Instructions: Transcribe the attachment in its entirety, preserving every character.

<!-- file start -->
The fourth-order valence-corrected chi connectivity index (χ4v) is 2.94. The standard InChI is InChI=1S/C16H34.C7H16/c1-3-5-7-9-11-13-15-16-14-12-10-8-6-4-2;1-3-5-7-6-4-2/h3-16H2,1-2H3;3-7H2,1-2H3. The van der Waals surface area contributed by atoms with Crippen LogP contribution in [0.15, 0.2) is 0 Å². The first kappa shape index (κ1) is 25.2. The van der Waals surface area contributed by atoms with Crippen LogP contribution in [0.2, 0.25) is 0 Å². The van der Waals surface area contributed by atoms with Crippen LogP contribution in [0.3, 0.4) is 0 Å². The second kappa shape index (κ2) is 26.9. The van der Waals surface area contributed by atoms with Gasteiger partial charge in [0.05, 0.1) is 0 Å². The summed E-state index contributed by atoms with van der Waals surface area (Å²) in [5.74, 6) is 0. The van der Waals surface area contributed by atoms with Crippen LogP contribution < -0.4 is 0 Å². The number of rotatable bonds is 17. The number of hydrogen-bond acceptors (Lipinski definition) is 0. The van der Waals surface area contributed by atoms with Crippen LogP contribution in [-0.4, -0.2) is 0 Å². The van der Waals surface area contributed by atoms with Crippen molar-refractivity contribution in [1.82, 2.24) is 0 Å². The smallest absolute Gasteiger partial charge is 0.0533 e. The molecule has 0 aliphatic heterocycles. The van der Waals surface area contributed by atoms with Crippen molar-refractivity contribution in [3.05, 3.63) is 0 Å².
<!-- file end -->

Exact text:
The fourth-order valence-corrected chi connectivity index (χ4v) is 2.94. The standard InChI is InChI=1S/C16H34.C7H16/c1-3-5-7-9-11-13-15-16-14-12-10-8-6-4-2;1-3-5-7-6-4-2/h3-16H2,1-2H3;3-7H2,1-2H3. The van der Waals surface area contributed by atoms with Crippen LogP contribution in [0.15, 0.2) is 0 Å². The first kappa shape index (κ1) is 25.2. The van der Waals surface area contributed by atoms with Crippen LogP contribution in [0.2, 0.25) is 0 Å². The van der Waals surface area contributed by atoms with Crippen LogP contribution in [0.3, 0.4) is 0 Å². The second kappa shape index (κ2) is 26.9. The van der Waals surface area contributed by atoms with Gasteiger partial charge in [0.05, 0.1) is 0 Å². The summed E-state index contributed by atoms with van der Waals surface area (Å²) in [5.74, 6) is 0. The van der Waals surface area contributed by atoms with Crippen LogP contribution < -0.4 is 0 Å². The number of rotatable bonds is 17. The number of hydrogen-bond acceptors (Lipinski definition) is 0. The van der Waals surface area contributed by atoms with Crippen LogP contribution in [-0.4, -0.2) is 0 Å². The van der Waals surface area contributed by atoms with Crippen molar-refractivity contribution in [1.82, 2.24) is 0 Å². The smallest absolute Gasteiger partial charge is 0.0533 e. The molecule has 0 aliphatic heterocycles. The van der Waals surface area contributed by atoms with Crippen molar-refractivity contribution in [3.05, 3.63) is 0 Å².